Riding the right -- or wrong -- technology wave can help -- or really, really hurt -- your business. Moving at the right time can be the critical factor between the two outcomes.
Yet new technologies come down the pike at alarming speed. Deciding which will fizzle and which will sizzle -- and when -- can be a daunting and ongoing task. What’s an enterprise architect to do?
Forrester Research has tried to sort things out with a new report, “The Top 15 Technology Trends EA Should Watch.” And, if even limiting the selection to 15 sounds like a lot to keep your eye on, Forrester has grouped them into five major “themes,” and has ranked the technologies by their impact, newness and complexity.
Calling “impact” the most important criterion, the report says this considers whether the technology will deliver new business capabilities or allow IT to improve business performance.
“Newness” comes in second because it’s likely that enterprises will have to gear up to learn new processes and the processes themselves are prone to rapid evolution. “Complexity” places other demands on the business, requiring more time to learn operations that are more complex than others.
The five themes identified by Forrester, along with their associated technologies, are:
- Social computing in and around the enterprise
- Collaboration platforms become people-centric
- Customer community platforms integrate with business apps
- Telepresence gains widespread use
- Process-centric data and intelligence
- Restructured IT services platforms
- Agile and fit-to-purpose applications
- Business rules processing moves to the mainstream
- BPM will be Web 2.0-enabled
- Policy-based SOA becomes predominant
- Security will be data- and content-based
- Mobile as the new desktop
- Apps and business processes go mobile
- Mobile networks and devices gain more power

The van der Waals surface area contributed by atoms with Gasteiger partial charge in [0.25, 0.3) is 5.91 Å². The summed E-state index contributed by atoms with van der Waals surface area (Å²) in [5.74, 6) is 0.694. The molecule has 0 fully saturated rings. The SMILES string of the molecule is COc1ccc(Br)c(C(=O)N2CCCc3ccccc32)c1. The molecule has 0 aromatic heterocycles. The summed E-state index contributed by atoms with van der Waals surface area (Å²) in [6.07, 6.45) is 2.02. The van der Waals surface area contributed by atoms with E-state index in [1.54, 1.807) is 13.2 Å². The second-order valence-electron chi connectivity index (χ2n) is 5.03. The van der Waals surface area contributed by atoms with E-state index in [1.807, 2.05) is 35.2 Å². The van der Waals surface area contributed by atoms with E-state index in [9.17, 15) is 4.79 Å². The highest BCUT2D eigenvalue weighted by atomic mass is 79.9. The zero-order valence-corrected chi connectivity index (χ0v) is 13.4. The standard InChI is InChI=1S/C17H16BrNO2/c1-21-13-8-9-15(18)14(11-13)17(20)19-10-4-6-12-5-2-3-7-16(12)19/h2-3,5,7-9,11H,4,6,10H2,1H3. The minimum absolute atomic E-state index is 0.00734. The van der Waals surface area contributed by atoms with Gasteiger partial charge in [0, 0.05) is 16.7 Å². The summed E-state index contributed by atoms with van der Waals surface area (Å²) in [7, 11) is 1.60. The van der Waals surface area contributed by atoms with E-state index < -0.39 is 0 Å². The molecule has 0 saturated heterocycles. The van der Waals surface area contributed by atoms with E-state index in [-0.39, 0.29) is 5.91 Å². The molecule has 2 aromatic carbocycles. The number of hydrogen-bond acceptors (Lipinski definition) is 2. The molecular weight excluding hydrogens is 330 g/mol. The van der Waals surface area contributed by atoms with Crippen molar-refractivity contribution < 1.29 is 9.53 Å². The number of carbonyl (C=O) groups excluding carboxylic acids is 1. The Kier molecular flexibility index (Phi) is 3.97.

The technologies range from real-time business intelligence (BI) with a very high impact, high newness and high complexity to data- and content-based security, which scored a medium in all three categories. I guess that keep my friend Jim Koblielus busy for some time.
Forrester limited the report to a three-year horizon for two reasons. First, it represents the planning horizon for most firms and, second, any technology that won’t have an effect in less than three years may be interesting, but it’s not actionable.
The report also says that we're entering a new phase of technology innovation. This analysis is based on Forrester’s finding that technology change goes through two waves. The first involves innovation and growth. This features a rapid evolution of the technology and rapid uptake by businesses. The second phase is refinement and redesign, in which technologies are only incrementally improved.
I hear a lot these day about "inflection points" in the IT market. I hear folks point to the hockey stick growth effect coming for netbooks/thin clients/desktop virtualization/Windows 7. I like to add the smartphones and Android-o-hones to that category too.
And even if the cloud is a slow burn, rather than hockey stick, the importance of business processes supported by services supported by all the old and new suspects is huge. I call the ability to refine and adapt business processes as the big productivity maker of the next decade --- supported by IT as services.
Perhaps the new Moore's Law is less about systems, and more about what people do with the services those systems enable. What do you think?
Incidentally, the full report is available for download from Forrester.
BriefingsDirect contributor Carlton Vogt provided editorial assistance and research on this post.